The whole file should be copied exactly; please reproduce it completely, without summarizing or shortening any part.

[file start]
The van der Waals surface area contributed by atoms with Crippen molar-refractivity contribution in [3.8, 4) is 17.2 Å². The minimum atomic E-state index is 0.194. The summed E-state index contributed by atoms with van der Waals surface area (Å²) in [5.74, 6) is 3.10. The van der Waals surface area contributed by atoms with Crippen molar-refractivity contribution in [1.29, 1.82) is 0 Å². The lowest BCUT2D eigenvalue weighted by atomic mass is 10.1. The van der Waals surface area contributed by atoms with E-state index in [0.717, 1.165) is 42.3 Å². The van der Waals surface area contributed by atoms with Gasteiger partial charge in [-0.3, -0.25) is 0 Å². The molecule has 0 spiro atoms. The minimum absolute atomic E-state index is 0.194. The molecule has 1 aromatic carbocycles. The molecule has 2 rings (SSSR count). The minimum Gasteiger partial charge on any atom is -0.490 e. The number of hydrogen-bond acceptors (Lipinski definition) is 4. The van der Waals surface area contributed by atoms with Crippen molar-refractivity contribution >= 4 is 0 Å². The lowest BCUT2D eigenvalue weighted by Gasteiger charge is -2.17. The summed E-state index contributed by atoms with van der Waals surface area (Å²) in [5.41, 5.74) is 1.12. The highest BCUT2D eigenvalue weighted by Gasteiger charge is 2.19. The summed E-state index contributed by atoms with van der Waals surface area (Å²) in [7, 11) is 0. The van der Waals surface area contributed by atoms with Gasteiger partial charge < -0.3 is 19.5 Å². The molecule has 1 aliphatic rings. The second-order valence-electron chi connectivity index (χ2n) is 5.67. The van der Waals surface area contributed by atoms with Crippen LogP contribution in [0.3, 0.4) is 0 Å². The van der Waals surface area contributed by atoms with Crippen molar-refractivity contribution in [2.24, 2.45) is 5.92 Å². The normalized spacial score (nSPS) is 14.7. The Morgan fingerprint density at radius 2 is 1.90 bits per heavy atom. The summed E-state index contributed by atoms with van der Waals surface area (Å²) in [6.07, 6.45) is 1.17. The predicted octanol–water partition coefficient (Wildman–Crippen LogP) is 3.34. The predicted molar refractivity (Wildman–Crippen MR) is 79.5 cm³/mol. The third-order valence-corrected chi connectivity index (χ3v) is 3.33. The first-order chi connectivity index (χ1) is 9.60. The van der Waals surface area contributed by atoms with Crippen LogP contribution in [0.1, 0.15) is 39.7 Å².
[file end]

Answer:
The van der Waals surface area contributed by atoms with Crippen molar-refractivity contribution in [3.8, 4) is 17.2 Å². The minimum atomic E-state index is 0.194. The summed E-state index contributed by atoms with van der Waals surface area (Å²) in [5.74, 6) is 3.10. The van der Waals surface area contributed by atoms with Crippen molar-refractivity contribution in [1.29, 1.82) is 0 Å². The lowest BCUT2D eigenvalue weighted by atomic mass is 10.1. The van der Waals surface area contributed by atoms with E-state index in [0.717, 1.165) is 42.3 Å². The van der Waals surface area contributed by atoms with Gasteiger partial charge in [-0.3, -0.25) is 0 Å². The molecule has 0 spiro atoms. The minimum absolute atomic E-state index is 0.194. The molecule has 1 aromatic carbocycles. The molecule has 2 rings (SSSR count). The minimum Gasteiger partial charge on any atom is -0.490 e. The number of hydrogen-bond acceptors (Lipinski definition) is 4. The van der Waals surface area contributed by atoms with Crippen molar-refractivity contribution >= 4 is 0 Å². The lowest BCUT2D eigenvalue weighted by Gasteiger charge is -2.17. The summed E-state index contributed by atoms with van der Waals surface area (Å²) in [5.41, 5.74) is 1.12. The highest BCUT2D eigenvalue weighted by Gasteiger charge is 2.19. The summed E-state index contributed by atoms with van der Waals surface area (Å²) in [7, 11) is 0. The van der Waals surface area contributed by atoms with Gasteiger partial charge < -0.3 is 19.5 Å². The molecule has 1 aliphatic rings. The second-order valence-electron chi connectivity index (χ2n) is 5.67. The van der Waals surface area contributed by atoms with Crippen LogP contribution in [0.3, 0.4) is 0 Å². The van der Waals surface area contributed by atoms with Crippen molar-refractivity contribution in [2.24, 2.45) is 5.92 Å². The normalized spacial score (nSPS) is 14.7. The Morgan fingerprint density at radius 2 is 1.90 bits per heavy atom. The summed E-state index contributed by atoms with van der Waals surface area (Å²) in [6.07, 6.45) is 1.17. The predicted octanol–water partition coefficient (Wildman–Crippen LogP) is 3.34. The predicted molar refractivity (Wildman–Crippen MR) is 79.5 cm³/mol. The third-order valence-corrected chi connectivity index (χ3v) is 3.33. The first-order chi connectivity index (χ1) is 9.60. The van der Waals surface area contributed by atoms with Crippen LogP contribution in [0.1, 0.15) is 39.7 Å².